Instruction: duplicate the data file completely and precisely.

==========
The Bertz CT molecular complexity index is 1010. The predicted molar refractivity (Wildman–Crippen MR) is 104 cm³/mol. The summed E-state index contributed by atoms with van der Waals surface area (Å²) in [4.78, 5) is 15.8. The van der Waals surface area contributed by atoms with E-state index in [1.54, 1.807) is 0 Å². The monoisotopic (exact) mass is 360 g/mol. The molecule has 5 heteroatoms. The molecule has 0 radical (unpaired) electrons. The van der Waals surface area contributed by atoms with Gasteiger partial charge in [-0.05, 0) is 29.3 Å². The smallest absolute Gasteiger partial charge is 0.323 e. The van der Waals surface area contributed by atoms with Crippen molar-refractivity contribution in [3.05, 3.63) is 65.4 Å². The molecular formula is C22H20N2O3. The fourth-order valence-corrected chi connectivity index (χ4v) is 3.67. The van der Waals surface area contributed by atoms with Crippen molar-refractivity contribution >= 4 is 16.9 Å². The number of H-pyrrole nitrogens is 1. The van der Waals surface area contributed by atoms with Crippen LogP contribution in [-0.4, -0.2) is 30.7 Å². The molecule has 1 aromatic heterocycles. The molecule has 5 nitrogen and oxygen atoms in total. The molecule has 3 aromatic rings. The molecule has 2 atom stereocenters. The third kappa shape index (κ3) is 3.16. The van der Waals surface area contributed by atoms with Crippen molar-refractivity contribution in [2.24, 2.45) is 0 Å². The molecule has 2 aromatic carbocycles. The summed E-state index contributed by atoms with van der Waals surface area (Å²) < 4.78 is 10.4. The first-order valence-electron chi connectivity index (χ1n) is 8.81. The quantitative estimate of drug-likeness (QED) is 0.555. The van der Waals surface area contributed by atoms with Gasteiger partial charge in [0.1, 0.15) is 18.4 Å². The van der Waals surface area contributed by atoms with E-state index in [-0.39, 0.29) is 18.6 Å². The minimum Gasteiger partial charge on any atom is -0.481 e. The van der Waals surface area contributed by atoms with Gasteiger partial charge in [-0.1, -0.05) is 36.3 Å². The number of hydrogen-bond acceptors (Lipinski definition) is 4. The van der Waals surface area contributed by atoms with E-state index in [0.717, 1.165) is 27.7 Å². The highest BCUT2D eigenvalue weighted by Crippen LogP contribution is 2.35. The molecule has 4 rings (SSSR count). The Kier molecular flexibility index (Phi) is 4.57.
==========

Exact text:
The Bertz CT molecular complexity index is 1010. The predicted molar refractivity (Wildman–Crippen MR) is 104 cm³/mol. The summed E-state index contributed by atoms with van der Waals surface area (Å²) in [4.78, 5) is 15.8. The van der Waals surface area contributed by atoms with E-state index in [1.54, 1.807) is 0 Å². The monoisotopic (exact) mass is 360 g/mol. The molecule has 5 heteroatoms. The molecule has 0 radical (unpaired) electrons. The van der Waals surface area contributed by atoms with Gasteiger partial charge in [-0.05, 0) is 29.3 Å². The smallest absolute Gasteiger partial charge is 0.323 e. The van der Waals surface area contributed by atoms with Crippen molar-refractivity contribution in [3.05, 3.63) is 65.4 Å². The molecular formula is C22H20N2O3. The fourth-order valence-corrected chi connectivity index (χ4v) is 3.67. The van der Waals surface area contributed by atoms with Crippen molar-refractivity contribution >= 4 is 16.9 Å². The number of H-pyrrole nitrogens is 1. The van der Waals surface area contributed by atoms with Crippen LogP contribution in [-0.4, -0.2) is 30.7 Å². The molecule has 1 aromatic heterocycles. The molecule has 5 nitrogen and oxygen atoms in total. The molecule has 3 aromatic rings. The molecule has 2 atom stereocenters. The third kappa shape index (κ3) is 3.16. The van der Waals surface area contributed by atoms with Crippen molar-refractivity contribution in [2.24, 2.45) is 0 Å². The molecule has 2 aromatic carbocycles. The summed E-state index contributed by atoms with van der Waals surface area (Å²) < 4.78 is 10.4. The first-order valence-electron chi connectivity index (χ1n) is 8.81. The quantitative estimate of drug-likeness (QED) is 0.555. The van der Waals surface area contributed by atoms with Gasteiger partial charge in [0.1, 0.15) is 18.4 Å². The van der Waals surface area contributed by atoms with E-state index in [-0.39, 0.29) is 18.6 Å². The minimum Gasteiger partial charge on any atom is -0.481 e. The van der Waals surface area contributed by atoms with Gasteiger partial charge in [-0.1, -0.05) is 36.3 Å². The number of hydrogen-bond acceptors (Lipinski definition) is 4. The van der Waals surface area contributed by atoms with E-state index in [0.717, 1.165) is 27.7 Å². The highest BCUT2D eigenvalue weighted by Crippen LogP contribution is 2.35. The molecule has 4 rings (SSSR count). The Kier molecular flexibility index (Phi) is 4.57.